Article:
Tony Blair hopes the Irish peace process will be seen as one of his greatest achievements.
According to his spin-doctors, the Great Communicator did what no British prime minister had been able to do before him: getting sworn enemies Gerry Adams and Ian Paisley to sit down together and form a devolved government in Northern Ireland.
On the face of it, the deal seems to represent some progress. Few would welcome a return to armed struggle. In that sense at least the political process is a step forward. But there are huge problems with the architecture of the deal, particularly the way in which it enshrines communal divisions.
One of the surest signs of this is the confirmation of DUP leader Ian Paisley as "First Minister". Under normal circumstances, Paisley's political funeral should have taken place decades ago.
However, British management of the peace process resurrected his fortunes. The DUP was traditionally the more intransigent of the Unionist parties. Paisley earned his spurs opposing civil rights in the 1960s, and in the 1970s he held talks with Loyalist paramilitaries in an attempt to forge unity against a resurgent Republican movement.
For most mainstream commentators Paisley's sitting down with Adams is a real indicator of how far he has travelled. But in some ways it's not that surprising. Civil rights MP Bernadette Devlin wrote in her 1969 autobiography, The Price of My Soul, that she often thought Paisley was more worried about socialism than nationalism or republicanism.
While this position downplays Paisley's attachment to the Northern Ireland state - and his hatred of anyone opposing it - it contains a grain of truth. While Sinn FÃin's stewardship of the campaign against British rule has allowed it continue to present a "left" face, it looks set to follow the example of its predecessors in Irish history in making its peace with imperialism.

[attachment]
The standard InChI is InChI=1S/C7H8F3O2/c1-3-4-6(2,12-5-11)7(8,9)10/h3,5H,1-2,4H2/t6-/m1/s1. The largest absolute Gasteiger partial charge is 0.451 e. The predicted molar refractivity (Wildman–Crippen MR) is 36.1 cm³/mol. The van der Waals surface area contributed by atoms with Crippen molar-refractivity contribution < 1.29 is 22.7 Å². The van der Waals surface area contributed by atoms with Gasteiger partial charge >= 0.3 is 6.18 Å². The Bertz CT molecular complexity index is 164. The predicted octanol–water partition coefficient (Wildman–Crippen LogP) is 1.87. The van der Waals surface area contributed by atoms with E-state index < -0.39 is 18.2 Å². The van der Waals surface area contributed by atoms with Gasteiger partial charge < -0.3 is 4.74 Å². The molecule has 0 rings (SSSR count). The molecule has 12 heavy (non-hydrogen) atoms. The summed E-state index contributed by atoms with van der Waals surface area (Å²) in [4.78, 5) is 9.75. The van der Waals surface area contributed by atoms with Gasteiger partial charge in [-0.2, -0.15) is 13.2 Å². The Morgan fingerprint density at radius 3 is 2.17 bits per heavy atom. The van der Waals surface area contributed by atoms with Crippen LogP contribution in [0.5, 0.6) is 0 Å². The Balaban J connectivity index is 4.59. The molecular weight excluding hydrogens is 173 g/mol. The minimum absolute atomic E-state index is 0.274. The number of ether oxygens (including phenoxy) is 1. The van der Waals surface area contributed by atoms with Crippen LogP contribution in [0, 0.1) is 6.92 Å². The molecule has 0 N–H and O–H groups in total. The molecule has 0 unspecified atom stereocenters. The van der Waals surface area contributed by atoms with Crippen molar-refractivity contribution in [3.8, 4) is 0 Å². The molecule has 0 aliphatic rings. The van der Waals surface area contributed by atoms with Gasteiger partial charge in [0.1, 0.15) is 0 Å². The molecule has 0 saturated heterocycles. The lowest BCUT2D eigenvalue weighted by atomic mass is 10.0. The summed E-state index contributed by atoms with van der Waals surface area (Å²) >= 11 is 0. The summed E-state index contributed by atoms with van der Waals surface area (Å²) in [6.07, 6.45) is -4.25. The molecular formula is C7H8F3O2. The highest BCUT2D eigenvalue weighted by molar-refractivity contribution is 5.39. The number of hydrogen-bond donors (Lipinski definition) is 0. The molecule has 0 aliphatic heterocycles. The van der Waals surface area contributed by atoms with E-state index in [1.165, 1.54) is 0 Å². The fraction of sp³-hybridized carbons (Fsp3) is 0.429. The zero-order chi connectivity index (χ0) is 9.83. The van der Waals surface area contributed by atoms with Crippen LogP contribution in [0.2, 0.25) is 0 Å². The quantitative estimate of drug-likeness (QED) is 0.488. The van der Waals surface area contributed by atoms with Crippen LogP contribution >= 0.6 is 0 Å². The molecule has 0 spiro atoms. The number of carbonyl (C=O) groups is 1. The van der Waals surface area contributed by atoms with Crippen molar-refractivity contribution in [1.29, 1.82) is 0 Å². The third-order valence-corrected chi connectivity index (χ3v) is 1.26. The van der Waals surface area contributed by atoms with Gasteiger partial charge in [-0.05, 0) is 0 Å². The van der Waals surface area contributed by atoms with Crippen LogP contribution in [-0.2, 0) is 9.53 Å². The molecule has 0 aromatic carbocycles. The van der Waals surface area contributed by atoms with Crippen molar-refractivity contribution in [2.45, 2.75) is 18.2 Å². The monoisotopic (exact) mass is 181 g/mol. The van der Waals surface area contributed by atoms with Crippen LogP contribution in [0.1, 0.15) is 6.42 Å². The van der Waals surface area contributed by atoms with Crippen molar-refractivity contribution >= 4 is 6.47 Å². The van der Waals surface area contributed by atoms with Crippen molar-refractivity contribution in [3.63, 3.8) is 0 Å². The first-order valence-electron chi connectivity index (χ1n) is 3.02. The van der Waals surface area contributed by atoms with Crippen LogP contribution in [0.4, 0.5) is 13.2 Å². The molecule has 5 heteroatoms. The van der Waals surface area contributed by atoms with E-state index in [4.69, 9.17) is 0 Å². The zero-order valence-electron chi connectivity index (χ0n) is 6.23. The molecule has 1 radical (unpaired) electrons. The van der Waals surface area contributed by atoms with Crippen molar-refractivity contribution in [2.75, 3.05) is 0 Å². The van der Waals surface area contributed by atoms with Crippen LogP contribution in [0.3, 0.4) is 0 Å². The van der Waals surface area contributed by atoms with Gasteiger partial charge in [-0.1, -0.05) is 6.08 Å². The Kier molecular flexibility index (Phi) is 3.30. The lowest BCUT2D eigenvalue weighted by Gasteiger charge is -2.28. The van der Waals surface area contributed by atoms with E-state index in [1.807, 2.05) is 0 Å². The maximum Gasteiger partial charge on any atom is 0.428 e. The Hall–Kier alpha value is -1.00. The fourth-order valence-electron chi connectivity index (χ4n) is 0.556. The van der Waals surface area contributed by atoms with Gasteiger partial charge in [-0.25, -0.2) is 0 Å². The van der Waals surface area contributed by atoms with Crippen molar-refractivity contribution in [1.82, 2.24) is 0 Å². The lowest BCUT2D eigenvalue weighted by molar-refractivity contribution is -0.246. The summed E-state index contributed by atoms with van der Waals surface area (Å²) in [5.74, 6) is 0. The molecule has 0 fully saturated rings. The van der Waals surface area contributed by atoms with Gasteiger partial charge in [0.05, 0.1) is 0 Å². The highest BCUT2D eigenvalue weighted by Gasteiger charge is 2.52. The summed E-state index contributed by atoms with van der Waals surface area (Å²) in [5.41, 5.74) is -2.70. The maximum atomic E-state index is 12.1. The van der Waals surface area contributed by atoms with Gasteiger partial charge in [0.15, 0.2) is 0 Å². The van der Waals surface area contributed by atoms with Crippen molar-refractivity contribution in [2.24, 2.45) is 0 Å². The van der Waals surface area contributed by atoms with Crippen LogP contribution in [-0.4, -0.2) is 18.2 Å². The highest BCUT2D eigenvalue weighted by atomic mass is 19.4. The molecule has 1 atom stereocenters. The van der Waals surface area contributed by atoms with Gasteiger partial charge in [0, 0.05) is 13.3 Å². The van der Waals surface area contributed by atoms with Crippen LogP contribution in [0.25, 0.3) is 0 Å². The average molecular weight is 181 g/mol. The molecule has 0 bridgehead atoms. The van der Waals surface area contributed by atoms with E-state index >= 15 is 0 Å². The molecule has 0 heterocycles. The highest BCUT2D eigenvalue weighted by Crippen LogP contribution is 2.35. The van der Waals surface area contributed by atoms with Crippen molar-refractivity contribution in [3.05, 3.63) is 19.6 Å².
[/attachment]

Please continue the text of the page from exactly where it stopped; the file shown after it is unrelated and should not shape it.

Much of Sinn Féin's politics is fairly conventional, which is why Adams and McGuiness can join forces with Paisley in calling for a reduction in corporation tax in a "race to the bottom" to attract foreign capital and allow it to compete on the same terms as the Southern state.
The impact of such neoliberal policies is likely to be devastating in Northern Ireland where average earnings are way below those in Britain and many areas have some of the highest unemployment rates in these islands. The danger is that working class people, both Catholic and Protestant, will pay the price for the compromises necessary to keep the Gerry and Ian show on the road.